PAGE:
Please use this identifier to cite or link to this item: http://arks.princeton.edu/ark:/88435/dsp01ks65hg373
DC FieldValueLanguage
dc.contributor.authorHolland, Jordan
dc.contributor.otherComputer Science Department
dc.date.accessioned2022-06-16T20:33:59Z-
dc.date.available2022-06-16T20:33:59Z-
dc.date.created2022-01-01
dc.date.issued2022
dc.identifier.urihttp://arks.princeton.edu/ark:/88435/dsp01ks65hg373-
dc.description.abstractResearchers and practitioners rely on network traffic analysis techniquesfor a variety of critical network security and network management tasks. Ever-increasing traffic volumes and encryption rates have rendered traditional, signature-based solutions less effective. As such, newly developed methods almost universally leverage machine techniques. The development of new machine-learning based traffic analysis techniques shares a common methodological pipeline: curate a network traffic dataset, create a system to separate and associate labels with the traffic (e.g. flows, applications), engineer features for the task, and finally train models using the engineered features. Although this methodological pipeline shared across tasks, each instantiated pipeline is custom-built for the task at hand, requiring new traffic processing systems, features, and models. This dissertation questions the assumption that each stage in the shared methodological pipeline should be custom-built to each task, exploring if several stages of the common pipeline can be better accomplished using generic techniques. First, we examine the process of feature engineering and model training--two of the most manual and painstaking steps for any traffic analysis task. We develop nPrint, a unified packet representation that is amenable to representation learning and model training for a variety of tasks. We then integrate nPrint with automated machine learning to produce nPrintML, a generic feature engineering and model training solution. Next, we study the data collection and data processing steps of the commontraffic analysis pipeline. Unlike other disciplines, such as image recognition, no standard dataset format or ''canonical'' task exists, forcing researchers to develop custom dataset formats and processing systems for each task. We survey existing literature to show that this approach has led to a reproducibility crisis, finding that the lack of a standardized dataset format and the extensive usage of ambiguous terminology are primary causes. We use these findings to develop pcapML, a system that enables reproducible network traffic analysis by providing a standardized dataset format that removes ambiguity in the definitions of traffic analysis tasks. These contributions chart new directions in network traffic analysis, demonstrating that generic methods can outperform many custom-built approaches and significantly enhance the ability to develop, reproduce, and compare new methods.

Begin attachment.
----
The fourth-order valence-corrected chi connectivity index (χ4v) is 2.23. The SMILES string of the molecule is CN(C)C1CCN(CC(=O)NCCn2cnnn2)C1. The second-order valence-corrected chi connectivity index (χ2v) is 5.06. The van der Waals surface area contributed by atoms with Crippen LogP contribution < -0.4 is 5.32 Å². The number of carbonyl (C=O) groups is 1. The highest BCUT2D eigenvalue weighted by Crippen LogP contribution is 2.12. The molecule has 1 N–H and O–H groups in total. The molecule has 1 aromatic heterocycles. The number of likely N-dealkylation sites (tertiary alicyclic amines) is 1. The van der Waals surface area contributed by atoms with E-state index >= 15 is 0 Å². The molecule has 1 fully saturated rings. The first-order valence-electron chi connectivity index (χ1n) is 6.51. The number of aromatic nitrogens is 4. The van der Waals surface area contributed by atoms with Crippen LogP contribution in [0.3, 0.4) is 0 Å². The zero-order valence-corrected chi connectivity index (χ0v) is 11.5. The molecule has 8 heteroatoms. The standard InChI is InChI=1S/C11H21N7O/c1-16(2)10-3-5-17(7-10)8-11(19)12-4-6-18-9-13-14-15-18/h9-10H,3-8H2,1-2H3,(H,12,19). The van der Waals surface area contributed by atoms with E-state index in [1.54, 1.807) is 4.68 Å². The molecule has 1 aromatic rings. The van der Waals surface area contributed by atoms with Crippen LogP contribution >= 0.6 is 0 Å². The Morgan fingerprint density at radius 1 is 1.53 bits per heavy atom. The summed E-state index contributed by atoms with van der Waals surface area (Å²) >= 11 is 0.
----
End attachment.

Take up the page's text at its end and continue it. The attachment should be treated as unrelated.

dc.format.mimetypeapplication/pdf
dc.language.isoen
dc.publisherPrinceton, NJ : Princeton University
dc.relation.isformatofThe Mudd Manuscript Library retains one bound copy of each dissertation. Search for these copies in the library's main catalog: <a href=http://catalog.princeton.edu>catalog.princeton.edu</a>
dc.subject.classificationComputer science
dc.titleA Generic Framework For Network Traffic Analysis